Sous-vide brisket for 48 hours
When cooking sous vide, it’s easy to get enchanted by improbably long cooking times, despite the energy expense. Tough cuts of meat cooked for 48, or even up to 72, hours at moderate temperatures have all the textural benefits of a traditional braise, but are supposed to be moist enough to serve as steaks.
For this dish, I stuck close to the Keller approach to beef brisket: seared first, then chilled, bagged, and cooked at 147°F for 48 hours. To finish, Keller calls for it to be sliced into thick steaks, floured and browned, then sauced with a reduction of the juices from the bag. I just made the sauce, then sliced the brisket thinly and served it with squash puree and broccoli.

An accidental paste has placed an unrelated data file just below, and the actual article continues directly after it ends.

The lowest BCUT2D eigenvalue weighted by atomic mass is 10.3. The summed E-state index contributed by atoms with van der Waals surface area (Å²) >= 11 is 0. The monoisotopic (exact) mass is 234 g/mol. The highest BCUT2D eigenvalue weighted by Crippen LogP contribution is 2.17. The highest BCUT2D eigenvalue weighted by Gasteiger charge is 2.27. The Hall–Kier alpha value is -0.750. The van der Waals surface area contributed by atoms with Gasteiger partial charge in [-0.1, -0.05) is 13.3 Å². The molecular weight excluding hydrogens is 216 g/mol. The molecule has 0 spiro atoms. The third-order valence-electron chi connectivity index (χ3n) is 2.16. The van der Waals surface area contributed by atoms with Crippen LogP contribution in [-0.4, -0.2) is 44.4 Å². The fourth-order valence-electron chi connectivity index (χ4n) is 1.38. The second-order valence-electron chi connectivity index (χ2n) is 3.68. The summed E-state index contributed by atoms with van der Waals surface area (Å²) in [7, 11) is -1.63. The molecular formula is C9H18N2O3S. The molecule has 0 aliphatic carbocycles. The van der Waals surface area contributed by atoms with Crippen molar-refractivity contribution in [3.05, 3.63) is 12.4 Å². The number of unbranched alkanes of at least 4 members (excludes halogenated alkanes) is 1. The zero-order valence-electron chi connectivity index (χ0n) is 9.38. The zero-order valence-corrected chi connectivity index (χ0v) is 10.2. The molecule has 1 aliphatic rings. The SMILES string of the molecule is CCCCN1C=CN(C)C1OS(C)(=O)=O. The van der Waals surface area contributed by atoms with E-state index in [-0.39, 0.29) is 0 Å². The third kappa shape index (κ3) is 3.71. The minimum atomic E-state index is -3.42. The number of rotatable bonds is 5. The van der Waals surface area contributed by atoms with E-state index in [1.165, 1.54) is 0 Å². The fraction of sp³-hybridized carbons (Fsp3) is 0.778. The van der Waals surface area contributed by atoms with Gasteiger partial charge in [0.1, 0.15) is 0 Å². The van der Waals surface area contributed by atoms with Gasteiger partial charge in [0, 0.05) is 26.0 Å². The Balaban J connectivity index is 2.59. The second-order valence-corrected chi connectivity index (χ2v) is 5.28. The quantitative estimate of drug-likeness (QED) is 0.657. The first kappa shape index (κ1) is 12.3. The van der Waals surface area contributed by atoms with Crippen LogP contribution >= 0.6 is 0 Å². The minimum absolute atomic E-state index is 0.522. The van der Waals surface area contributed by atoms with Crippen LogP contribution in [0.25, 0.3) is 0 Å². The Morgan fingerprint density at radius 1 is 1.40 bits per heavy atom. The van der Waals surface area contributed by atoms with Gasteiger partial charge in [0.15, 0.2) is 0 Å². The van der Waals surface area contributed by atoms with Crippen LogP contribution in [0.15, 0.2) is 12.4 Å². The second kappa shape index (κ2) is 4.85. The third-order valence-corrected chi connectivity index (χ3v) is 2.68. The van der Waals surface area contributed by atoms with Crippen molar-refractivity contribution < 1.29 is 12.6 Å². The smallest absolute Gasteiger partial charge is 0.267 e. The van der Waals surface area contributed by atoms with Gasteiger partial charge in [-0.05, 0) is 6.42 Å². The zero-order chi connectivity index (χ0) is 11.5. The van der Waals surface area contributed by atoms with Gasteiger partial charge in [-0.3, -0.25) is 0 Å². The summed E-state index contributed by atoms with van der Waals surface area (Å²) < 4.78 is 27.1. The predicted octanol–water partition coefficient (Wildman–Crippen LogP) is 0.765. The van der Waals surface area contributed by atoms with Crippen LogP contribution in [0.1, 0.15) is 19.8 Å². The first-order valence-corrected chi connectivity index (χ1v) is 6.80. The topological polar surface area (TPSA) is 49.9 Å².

In the process, one thing I learned is that it’s important to check your water bath daily for evaporation; after two days, my water level nearly fell below the minimum fill line, even though it was covered. I was also pretty amazed by the amount of liquid the brisket gave off over the long cooking time. There was plenty of sauce to go around, and it was really tasty, with all the flavour benefits of the Maillard reactions from searing the meat before bagging it. A combined before-and-after sear is the way to go, I think. The only real drawback was that the meat still felt a little less juicy than I wanted, so future experiments might be done at even lower temperatures, with the time adjusted accordingly. Though it can be awfully hard to plan dinner three days in advance…